Religion shapes society’s behaviour, says Falola
A professor of African studies at the University of Texas, Austin, Prof Toyin Falola, has said a comprehension of religion is necessary for an understanding of the society and world events.
Delivering the keynote address at the opening ceremony and international conference of The Ogbu Uke Kalu Centre for Christianity & African Culture at Abia State University, Uturu, Falola, who spoke on ‘Christianity and African Culture’, explained that Christianity is attractive to those oppressed or suffering under native religions in colonial India and various parts of Africa.
He said:”As a combination of ethical frameworks, practices, and explanations for human existence, religion holds some degree of influence over practically every life, both today and in the past. Historically and today, communities are shaped and formed by religion, which also determines standard behaviours, knowledge, and norms.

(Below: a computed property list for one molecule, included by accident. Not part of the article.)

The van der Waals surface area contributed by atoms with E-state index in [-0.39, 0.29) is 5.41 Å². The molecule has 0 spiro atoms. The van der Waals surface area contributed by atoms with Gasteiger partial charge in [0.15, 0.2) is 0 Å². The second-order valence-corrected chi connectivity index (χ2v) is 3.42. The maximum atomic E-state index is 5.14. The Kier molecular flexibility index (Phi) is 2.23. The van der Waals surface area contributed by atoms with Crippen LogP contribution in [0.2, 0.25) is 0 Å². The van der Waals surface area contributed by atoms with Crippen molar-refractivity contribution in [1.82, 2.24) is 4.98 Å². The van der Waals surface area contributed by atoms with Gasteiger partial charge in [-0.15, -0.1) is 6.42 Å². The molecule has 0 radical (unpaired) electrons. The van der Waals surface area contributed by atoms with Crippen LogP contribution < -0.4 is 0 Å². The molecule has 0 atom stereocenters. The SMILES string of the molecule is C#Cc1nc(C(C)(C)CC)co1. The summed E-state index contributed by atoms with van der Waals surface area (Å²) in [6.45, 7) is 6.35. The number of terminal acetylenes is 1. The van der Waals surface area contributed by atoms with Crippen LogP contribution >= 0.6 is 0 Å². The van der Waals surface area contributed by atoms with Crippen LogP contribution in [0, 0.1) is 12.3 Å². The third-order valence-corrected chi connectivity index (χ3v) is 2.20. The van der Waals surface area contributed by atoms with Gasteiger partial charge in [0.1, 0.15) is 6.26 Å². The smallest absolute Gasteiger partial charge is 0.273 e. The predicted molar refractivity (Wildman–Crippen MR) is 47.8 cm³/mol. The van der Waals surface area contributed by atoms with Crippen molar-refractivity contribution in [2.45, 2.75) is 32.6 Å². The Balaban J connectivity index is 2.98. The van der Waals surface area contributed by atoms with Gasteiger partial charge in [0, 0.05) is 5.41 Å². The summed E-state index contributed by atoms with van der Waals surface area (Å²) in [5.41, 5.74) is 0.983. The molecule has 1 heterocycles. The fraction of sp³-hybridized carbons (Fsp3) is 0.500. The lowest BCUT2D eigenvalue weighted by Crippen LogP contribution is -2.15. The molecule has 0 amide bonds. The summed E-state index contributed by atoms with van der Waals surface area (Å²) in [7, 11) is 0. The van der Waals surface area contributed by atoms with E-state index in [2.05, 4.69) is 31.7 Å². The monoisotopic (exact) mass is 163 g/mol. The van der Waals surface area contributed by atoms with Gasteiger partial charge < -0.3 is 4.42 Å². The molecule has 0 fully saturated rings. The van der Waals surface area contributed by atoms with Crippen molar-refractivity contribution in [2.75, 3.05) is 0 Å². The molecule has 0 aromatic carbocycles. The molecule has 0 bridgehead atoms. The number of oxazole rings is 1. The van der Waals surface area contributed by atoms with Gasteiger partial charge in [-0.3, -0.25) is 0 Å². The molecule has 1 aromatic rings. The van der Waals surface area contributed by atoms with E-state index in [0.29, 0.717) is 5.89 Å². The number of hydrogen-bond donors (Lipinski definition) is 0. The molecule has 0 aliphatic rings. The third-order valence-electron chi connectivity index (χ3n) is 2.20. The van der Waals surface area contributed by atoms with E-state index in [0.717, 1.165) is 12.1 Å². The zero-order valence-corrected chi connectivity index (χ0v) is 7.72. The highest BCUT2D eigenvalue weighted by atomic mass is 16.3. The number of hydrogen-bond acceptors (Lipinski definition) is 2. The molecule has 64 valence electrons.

“While Christianity offers a unified religion through which people and nations that were previously conflicting may unite, it also disrupts systems and cultures that were in place for thousands of years prior and uniquely tailored to suit the people and environment of the land.
“Introduction of Christianity and its affiliated aspects certainly can undermine rich cultures and incite conflicts and upheavals. But the fact that it causes such significant ripples in society and is so deeply rooted in our idea of success and the associated culture makes it worth studying”.
Falola disclosed that late Professor Kalu was one of the world’s seminal scholars, focusing mostly on African Christianity, Global Missions, and Global Pentecostalism.
The two-day event had Prof Afe Adogame of Princeton Theological Seminary and Professor Chima Korieh of Marquette University, Wisconsin, USA as lead speakers.